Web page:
Hawaii Vital Records

Hawaii Vital Records

The Office of Vital Records maintains every state level vital file within the state of Hawaii. These files include documents about a resident’s most important life events, including births, deaths, marriages, and divorces. The documents in question can include, but aren’t limited to, divorce decrees, divorce certificates and other divorce records, birth certificates, death certificates, marriage licenses, marriage certificates. These records are all kept together in one registry to be used for statistical analysis.

Divorce Records

Divorce records are given out by Hawaii government officials after the event is registered. The circuit court records are usually where divorce proceedings can be found. The Family History Library has microfilm copies of many of these between the years 1849 and 1915. There was a state-wide registration of divorces in 1950. When a person files for divorce or annulment in Hawaii, the documents are stored in a central registry with all other state vital files. These documents can include divorce certificates, divorce decrees, and other records. It depends on the state in question as to whether these can be viewed by the public. There is a $10 fee for each first copy of a record, and $4 for any additional copy.

Marriage Records

Marriage records are also handed out by government officials in Hawaii after the wedding is registered. The Hawaii State Archives, the State Department of Health, and the Daughters of the American Revolution Library all hold early collections of Hawaii marriage records. There is a collection from 1826 to 1929 at the Hawaii State Archives, as well as an index between 1826 and 1910. There are microfilm copies of these records available at the Family History Library. In 2018, there were 2,519 marriages in the state of Hawaii. There is a $10 fee for each first copy of a record, and $4 for any additional copy.

Birth Records

Birth records usually refer to the birth certificate issued after a child’s birth, or a certified copy of the original. There was a state-wide registration for births in 1842, but this was not fully complied with until 1929. The local government and clergymen recorded some birth records before 1860. People can find these records at The Hawaii State Archives, the State Department of Health, and the Daughters of the American Revolution Library. Some of these records can be found on microfilm at the Family History Library. In 2018, there were 2,091 births in the state of Hawaii. There is a $10 fee for each first copy of a record, and $4 for any additional copy.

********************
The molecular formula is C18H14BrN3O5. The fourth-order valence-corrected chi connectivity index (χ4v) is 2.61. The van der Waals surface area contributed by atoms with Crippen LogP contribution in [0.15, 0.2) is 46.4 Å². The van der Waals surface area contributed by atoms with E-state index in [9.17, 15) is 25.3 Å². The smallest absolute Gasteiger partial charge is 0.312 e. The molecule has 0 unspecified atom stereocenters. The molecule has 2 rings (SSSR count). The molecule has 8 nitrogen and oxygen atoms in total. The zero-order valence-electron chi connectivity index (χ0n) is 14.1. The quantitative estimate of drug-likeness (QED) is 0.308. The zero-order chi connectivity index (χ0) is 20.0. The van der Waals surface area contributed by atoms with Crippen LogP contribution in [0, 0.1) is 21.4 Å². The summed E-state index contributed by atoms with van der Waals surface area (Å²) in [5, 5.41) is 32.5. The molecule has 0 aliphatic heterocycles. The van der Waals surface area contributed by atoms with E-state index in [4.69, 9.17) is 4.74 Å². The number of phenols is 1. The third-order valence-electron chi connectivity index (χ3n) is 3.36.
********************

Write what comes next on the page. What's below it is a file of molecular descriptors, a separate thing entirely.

Death Records

Death records usually refer to the copy of information from a person’s death certificate after their passing. Death records in Hawaii are split into two categories, before 1853 and after 1853. Before 1853, records were sourced from Hawaii’s Church Records and the Hawaii Family Search. This includes some early microfilm copies. Since 1853, records have been collected every year from the Hawaii state register, Registrar and Hawaii Death Index. A state-wide registration was introduced in 1859, but was not generally complied with until 1929. In 2018, there were 1,673 deaths in the state of Hawaii. There is a $10 fee for each first copy of a record, and $4 for any additional copy.

<h2">Why are these records available to the public?

The Hawaii Uniform Information Practices Act was passed in 1975, with the latest changes coming in 2015. The aim of this act was to allow all residents the ability to access public records.

To access records:

Address:

1250 Punchbowl Street
Honolulu, Hawaii 96813
Phone: (808) 586-4400
Fax: (808) 586-4444

http://health.hawaii.gov/vitalrecords/

Hawaii State Archives

State Archives

Contact: (808) 201-0411

Results Include

Full State Record Report:

  • Marriage Records
  • Divorce Records
  • Death Records
  • Birth Records
  • Criminal Records
  • Assets
  • Property Ownership
  • Bankruptcies
  • Judgments
  • Liens
  • Public Records
  • Addresses
  • Phone Numbers
  • Relatives & Associates
Hawaii Waialua Courthouse 1913

Hawaii Waialua Courthouse 1913

  • State Archives hold over 42,000 cubic feet of records.
  • There are 4 Hawaii State Circuit Courts and 4 Hawaii State Family Courts.
  • There are 2 levels of Courts: trial and appellate.
  • The highest Court in Hawaii is Hawaii State Supreme Court.
  • The Supreme Court consists of five justices who are initially appointed to ten-year terms by the Governor of Hawaii.
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